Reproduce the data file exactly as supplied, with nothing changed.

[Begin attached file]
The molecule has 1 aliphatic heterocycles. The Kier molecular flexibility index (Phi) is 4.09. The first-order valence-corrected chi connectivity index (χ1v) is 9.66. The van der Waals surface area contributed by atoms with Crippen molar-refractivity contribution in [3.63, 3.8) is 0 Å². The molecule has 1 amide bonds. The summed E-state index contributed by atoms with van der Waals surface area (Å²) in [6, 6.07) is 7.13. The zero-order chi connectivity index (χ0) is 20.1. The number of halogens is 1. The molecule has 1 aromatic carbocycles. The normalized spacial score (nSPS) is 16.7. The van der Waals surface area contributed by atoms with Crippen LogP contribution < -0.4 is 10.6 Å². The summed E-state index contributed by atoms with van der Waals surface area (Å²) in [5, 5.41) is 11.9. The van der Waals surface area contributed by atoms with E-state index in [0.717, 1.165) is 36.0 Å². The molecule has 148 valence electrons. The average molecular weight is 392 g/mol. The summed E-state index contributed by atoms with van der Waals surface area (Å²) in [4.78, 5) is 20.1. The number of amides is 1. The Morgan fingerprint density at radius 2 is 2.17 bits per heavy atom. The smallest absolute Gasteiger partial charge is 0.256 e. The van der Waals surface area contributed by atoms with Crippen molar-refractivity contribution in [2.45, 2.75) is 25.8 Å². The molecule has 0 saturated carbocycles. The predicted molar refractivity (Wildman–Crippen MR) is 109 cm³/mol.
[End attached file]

The molecule has 1 aliphatic heterocycles. The Kier molecular flexibility index (Phi) is 4.09. The first-order valence-corrected chi connectivity index (χ1v) is 9.66. The van der Waals surface area contributed by atoms with Crippen molar-refractivity contribution in [3.63, 3.8) is 0 Å². The molecule has 1 amide bonds. The summed E-state index contributed by atoms with van der Waals surface area (Å²) in [6, 6.07) is 7.13. The zero-order chi connectivity index (χ0) is 20.1. The number of halogens is 1. The molecule has 1 aromatic carbocycles. The normalized spacial score (nSPS) is 16.7. The van der Waals surface area contributed by atoms with Crippen LogP contribution < -0.4 is 10.6 Å². The summed E-state index contributed by atoms with van der Waals surface area (Å²) in [5, 5.41) is 11.9. The van der Waals surface area contributed by atoms with E-state index in [0.717, 1.165) is 36.0 Å². The molecule has 148 valence electrons. The average molecular weight is 392 g/mol. The summed E-state index contributed by atoms with van der Waals surface area (Å²) in [4.78, 5) is 20.1. The number of amides is 1. The Morgan fingerprint density at radius 2 is 2.17 bits per heavy atom. The smallest absolute Gasteiger partial charge is 0.256 e. The van der Waals surface area contributed by atoms with Crippen molar-refractivity contribution in [2.45, 2.75) is 25.8 Å². The molecule has 0 saturated carbocycles. The predicted molar refractivity (Wildman–Crippen MR) is 109 cm³/mol.